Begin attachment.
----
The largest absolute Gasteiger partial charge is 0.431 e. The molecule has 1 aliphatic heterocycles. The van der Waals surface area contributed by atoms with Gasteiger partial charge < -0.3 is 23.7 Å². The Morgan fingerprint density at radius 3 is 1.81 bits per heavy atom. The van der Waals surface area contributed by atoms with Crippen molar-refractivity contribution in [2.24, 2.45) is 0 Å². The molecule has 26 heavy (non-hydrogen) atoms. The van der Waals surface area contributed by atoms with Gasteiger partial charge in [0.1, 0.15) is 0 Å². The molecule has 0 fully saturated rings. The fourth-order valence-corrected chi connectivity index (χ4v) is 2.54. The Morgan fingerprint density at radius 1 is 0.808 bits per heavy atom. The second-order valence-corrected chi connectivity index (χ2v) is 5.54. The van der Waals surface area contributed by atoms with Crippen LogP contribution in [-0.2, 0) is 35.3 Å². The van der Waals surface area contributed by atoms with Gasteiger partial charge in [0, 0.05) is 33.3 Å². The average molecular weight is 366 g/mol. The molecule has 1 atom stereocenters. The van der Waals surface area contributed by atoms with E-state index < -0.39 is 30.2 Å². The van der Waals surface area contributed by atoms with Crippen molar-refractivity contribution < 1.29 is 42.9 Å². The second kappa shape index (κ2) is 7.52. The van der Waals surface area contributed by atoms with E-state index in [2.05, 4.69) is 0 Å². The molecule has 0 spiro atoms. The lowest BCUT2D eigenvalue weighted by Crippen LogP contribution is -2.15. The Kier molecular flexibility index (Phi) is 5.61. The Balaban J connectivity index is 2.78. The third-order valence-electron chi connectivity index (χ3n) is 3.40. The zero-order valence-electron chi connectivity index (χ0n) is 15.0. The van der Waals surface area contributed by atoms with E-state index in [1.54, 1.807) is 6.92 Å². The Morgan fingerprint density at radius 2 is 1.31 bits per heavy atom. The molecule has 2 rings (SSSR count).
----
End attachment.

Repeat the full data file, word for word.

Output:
The largest absolute Gasteiger partial charge is 0.431 e. The molecule has 1 aliphatic heterocycles. The van der Waals surface area contributed by atoms with Gasteiger partial charge < -0.3 is 23.7 Å². The Morgan fingerprint density at radius 3 is 1.81 bits per heavy atom. The van der Waals surface area contributed by atoms with Crippen molar-refractivity contribution in [2.24, 2.45) is 0 Å². The molecule has 26 heavy (non-hydrogen) atoms. The van der Waals surface area contributed by atoms with Gasteiger partial charge in [0.1, 0.15) is 0 Å². The molecule has 0 fully saturated rings. The fourth-order valence-corrected chi connectivity index (χ4v) is 2.54. The Morgan fingerprint density at radius 1 is 0.808 bits per heavy atom. The second-order valence-corrected chi connectivity index (χ2v) is 5.54. The van der Waals surface area contributed by atoms with Crippen LogP contribution in [-0.2, 0) is 35.3 Å². The van der Waals surface area contributed by atoms with Gasteiger partial charge in [0, 0.05) is 33.3 Å². The average molecular weight is 366 g/mol. The molecule has 1 atom stereocenters. The van der Waals surface area contributed by atoms with E-state index < -0.39 is 30.2 Å². The van der Waals surface area contributed by atoms with Crippen molar-refractivity contribution < 1.29 is 42.9 Å². The second kappa shape index (κ2) is 7.52. The van der Waals surface area contributed by atoms with E-state index in [2.05, 4.69) is 0 Å². The molecule has 0 spiro atoms. The lowest BCUT2D eigenvalue weighted by Crippen LogP contribution is -2.15. The Kier molecular flexibility index (Phi) is 5.61. The Balaban J connectivity index is 2.78. The third-order valence-electron chi connectivity index (χ3n) is 3.40. The zero-order valence-electron chi connectivity index (χ0n) is 15.0. The van der Waals surface area contributed by atoms with E-state index in [1.54, 1.807) is 6.92 Å². The Morgan fingerprint density at radius 2 is 1.31 bits per heavy atom. The molecule has 2 rings (SSSR count).